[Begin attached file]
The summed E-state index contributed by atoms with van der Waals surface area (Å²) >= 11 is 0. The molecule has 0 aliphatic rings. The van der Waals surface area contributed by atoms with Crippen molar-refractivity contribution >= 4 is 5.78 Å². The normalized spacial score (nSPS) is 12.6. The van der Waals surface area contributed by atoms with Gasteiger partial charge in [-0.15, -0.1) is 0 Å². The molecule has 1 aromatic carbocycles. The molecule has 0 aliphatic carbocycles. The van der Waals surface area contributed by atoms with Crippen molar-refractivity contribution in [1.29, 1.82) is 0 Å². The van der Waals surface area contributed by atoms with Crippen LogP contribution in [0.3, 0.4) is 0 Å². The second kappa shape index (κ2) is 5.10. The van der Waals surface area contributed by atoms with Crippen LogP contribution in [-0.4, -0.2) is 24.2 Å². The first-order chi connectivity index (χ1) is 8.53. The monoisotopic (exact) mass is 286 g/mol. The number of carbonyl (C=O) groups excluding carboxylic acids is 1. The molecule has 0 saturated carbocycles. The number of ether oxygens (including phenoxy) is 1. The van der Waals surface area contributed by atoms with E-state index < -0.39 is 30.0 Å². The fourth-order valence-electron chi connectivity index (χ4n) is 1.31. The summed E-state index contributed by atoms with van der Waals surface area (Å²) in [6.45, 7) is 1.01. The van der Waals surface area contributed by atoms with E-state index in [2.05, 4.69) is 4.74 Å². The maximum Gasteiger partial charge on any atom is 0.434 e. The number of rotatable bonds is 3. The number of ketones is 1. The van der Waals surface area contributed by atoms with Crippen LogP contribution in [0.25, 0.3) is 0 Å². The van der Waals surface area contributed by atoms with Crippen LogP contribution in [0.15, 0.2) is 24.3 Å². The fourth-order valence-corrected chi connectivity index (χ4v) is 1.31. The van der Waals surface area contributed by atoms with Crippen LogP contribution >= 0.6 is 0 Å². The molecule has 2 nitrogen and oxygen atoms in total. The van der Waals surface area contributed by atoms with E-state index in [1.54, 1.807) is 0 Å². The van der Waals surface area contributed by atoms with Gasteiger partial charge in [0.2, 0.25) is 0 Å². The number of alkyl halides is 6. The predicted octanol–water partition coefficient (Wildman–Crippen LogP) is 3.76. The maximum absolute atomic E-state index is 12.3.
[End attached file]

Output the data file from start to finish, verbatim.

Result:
The summed E-state index contributed by atoms with van der Waals surface area (Å²) >= 11 is 0. The molecule has 0 aliphatic rings. The van der Waals surface area contributed by atoms with Crippen molar-refractivity contribution >= 4 is 5.78 Å². The normalized spacial score (nSPS) is 12.6. The van der Waals surface area contributed by atoms with Gasteiger partial charge in [-0.15, -0.1) is 0 Å². The molecule has 1 aromatic carbocycles. The molecule has 0 aliphatic carbocycles. The van der Waals surface area contributed by atoms with Crippen molar-refractivity contribution in [1.29, 1.82) is 0 Å². The van der Waals surface area contributed by atoms with Crippen LogP contribution in [0.3, 0.4) is 0 Å². The second kappa shape index (κ2) is 5.10. The van der Waals surface area contributed by atoms with Crippen LogP contribution in [-0.4, -0.2) is 24.2 Å². The first-order chi connectivity index (χ1) is 8.53. The monoisotopic (exact) mass is 286 g/mol. The number of carbonyl (C=O) groups excluding carboxylic acids is 1. The molecule has 0 saturated carbocycles. The number of ether oxygens (including phenoxy) is 1. The van der Waals surface area contributed by atoms with E-state index < -0.39 is 30.0 Å². The fourth-order valence-electron chi connectivity index (χ4n) is 1.31. The summed E-state index contributed by atoms with van der Waals surface area (Å²) in [6.45, 7) is 1.01. The van der Waals surface area contributed by atoms with E-state index in [2.05, 4.69) is 4.74 Å². The maximum Gasteiger partial charge on any atom is 0.434 e. The number of rotatable bonds is 3. The number of ketones is 1. The van der Waals surface area contributed by atoms with Crippen LogP contribution in [0.25, 0.3) is 0 Å². The van der Waals surface area contributed by atoms with Crippen LogP contribution in [0.15, 0.2) is 24.3 Å². The fourth-order valence-corrected chi connectivity index (χ4v) is 1.31. The van der Waals surface area contributed by atoms with Crippen LogP contribution >= 0.6 is 0 Å². The molecule has 2 nitrogen and oxygen atoms in total. The van der Waals surface area contributed by atoms with E-state index in [1.54, 1.807) is 0 Å². The van der Waals surface area contributed by atoms with Gasteiger partial charge in [0.2, 0.25) is 0 Å². The number of alkyl halides is 6. The predicted octanol–water partition coefficient (Wildman–Crippen LogP) is 3.76. The maximum absolute atomic E-state index is 12.3.